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Tipping

Cruzeroqueen1 wrote:

I didn’t realise that the service charge was ‘optional’, so
that was good to know.

It’s optional on ships as well unless the ‘Service Charge’ is compulsory as per T&C’s. The majority are ‘Discretionary’ and can be deleted or changed by visiting the pursers desk.

London

Fossil wrote:

Fossil
09:29 21-Oct-19
26

Never tip on the card, always cash to the person concerned, that way I know they get

I agree with you there, Alan @Fossil. I didn’t realise that the service charge was ‘optional’, so
that was good to know.

Albox, Costa Almeria, Spain

Never tip on the card, always cash to the person concerned, that way I know they get it.

London

The Queen’s speech included plans for legislation for owners to have a legal obligation to pass on 100% of tips customers choose to give to workers. Read more at: https://www.bbc.co.uk/news/newsbeat-45707539

Essex UK

See post 14…..

We’re probably stuck in a loop on this thread now, so I’ll leave it there.

Essex UK

coolonespa wrote:

Going back to the original thrust of the article. The hypothesis was that the culture had changed such that a tip was felt essential even when the service was poor and that many felt uncomfortable refusing to tip when the service wasn’t up to scratch

…then an excellent time to show a bit of ‘character’ and make a point: which I am not averse to under the circumstances.

@Solent_Richard wrote:

but what an incentive to give good service

Going back to the original thrust of the article. The hypothesis was that the culture had changed such that a tip was felt essential even when the service was poor and that many felt uncomfortable refusing to tip when the service wasn’t up to scratch.

Essex UK

@Solent_Richard the advantage of ‘Gratuities Included’ is of course that everyone pays.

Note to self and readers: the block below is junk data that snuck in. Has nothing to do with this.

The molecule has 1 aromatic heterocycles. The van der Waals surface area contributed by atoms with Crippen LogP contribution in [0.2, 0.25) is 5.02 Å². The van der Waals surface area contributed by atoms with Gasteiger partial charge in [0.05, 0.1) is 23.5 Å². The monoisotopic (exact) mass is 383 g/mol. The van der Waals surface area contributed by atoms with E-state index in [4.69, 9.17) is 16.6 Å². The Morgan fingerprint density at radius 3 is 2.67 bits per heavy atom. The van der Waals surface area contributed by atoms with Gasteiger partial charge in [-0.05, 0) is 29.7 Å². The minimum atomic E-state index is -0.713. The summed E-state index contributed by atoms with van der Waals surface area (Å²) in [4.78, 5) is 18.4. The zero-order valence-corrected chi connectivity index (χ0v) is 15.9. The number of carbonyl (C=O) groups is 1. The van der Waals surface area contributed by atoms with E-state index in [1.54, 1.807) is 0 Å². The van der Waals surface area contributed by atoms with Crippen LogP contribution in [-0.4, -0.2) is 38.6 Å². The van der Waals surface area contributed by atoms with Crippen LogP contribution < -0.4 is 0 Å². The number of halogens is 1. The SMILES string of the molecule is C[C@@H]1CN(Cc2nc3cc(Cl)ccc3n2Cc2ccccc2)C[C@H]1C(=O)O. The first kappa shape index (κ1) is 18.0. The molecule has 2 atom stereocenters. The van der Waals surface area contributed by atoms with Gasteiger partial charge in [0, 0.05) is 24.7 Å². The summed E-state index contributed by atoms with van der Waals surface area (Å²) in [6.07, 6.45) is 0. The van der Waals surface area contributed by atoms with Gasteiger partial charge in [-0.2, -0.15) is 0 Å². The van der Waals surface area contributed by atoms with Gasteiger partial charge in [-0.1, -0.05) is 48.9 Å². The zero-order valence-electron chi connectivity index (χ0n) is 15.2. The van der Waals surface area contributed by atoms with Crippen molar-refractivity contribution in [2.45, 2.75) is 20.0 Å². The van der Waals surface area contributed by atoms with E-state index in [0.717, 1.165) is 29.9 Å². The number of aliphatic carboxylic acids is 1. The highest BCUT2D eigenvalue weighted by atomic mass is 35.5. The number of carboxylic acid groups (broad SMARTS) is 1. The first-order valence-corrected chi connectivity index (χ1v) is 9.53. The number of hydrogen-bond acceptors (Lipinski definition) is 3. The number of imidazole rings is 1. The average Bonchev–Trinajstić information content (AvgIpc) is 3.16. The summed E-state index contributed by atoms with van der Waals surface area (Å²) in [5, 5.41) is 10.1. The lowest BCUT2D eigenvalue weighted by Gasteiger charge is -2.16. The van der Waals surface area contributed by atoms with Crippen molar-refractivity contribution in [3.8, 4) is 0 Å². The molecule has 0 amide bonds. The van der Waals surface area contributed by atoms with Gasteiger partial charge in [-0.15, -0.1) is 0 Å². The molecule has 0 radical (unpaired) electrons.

London

Fossil wrote:

Do the staff actually have an option? Also there are cruise lines that include gratuities and you don’t hear the passengers or staff complaining.

Ah, who knows: but what an incentive to give good service and one can’t help but noting that unemployment in the US of A is below both that of the UK and the Euro Zone.

As we both well know cruise lines that have their gratuities included in the price have already factored in that cost with the initial ‘booking’ price so passengers in particular have little option and staff are ‘over the moon’.

Solent_Richard wrote:

I wonder if it ever occurs to people who criticise the ‘American’ way that the staff actually prefer the system as it is as, in particular, it does reward them for their service while, if the wage were to reflect the ‘gross’ cost then no doubt the customer would complain of higher prices.

Do the staff actually have an option? Also there are cruise lines that include gratuities and you don’t hear the passengers or staff complaining.

The problem with the tipping system is that it has changed over the years. If you go back to the 50’s when the original Queens, Elizabeth and Mary were plying their trade across the Atlantic tips were given for good service. Personnel were paid a wage that was not a secret as they were members of the National Union of Seamen. This I get from my 2 cousins who worked on both ships as waiters until the early 60’s. The other issue that arises from tipping is it is alleged they make up the staff wages, however, it is a closely guarded secret exactly how much staff do earn. On a trip this year I was told a crew member was discovered talking to a passenger about wages and had his contract terminated. I have told that the average rate of pay for a cabin steward/stewardess is $600 a month.

The ‘American’ way of tipping is great for ‘Americans’ or people who book through an ‘American’ agency as the prices are a lot lower and include things that we here in the UK pay extra for. They also give special deals for Fire, Police, Medical and armed forces personnel as well as those over 55 years of age. In the USA there is a two tier wages structure where the lower one, i.e the service industry makes up their wages with tips and ‘Americans’ are used to this. However the staff on ships don’t come under the law of the USA simply because the ships are not registered in the USA and the staff have their contracts usually arranged in their countries of origin.

Whilst I pay the tips, like Barrowman, I am just as capable of stopping them if the service is bad. I also would prefer to tip those that go beyond the expected level of service. If the job was that bad the staff would not be coming back year after year.

London
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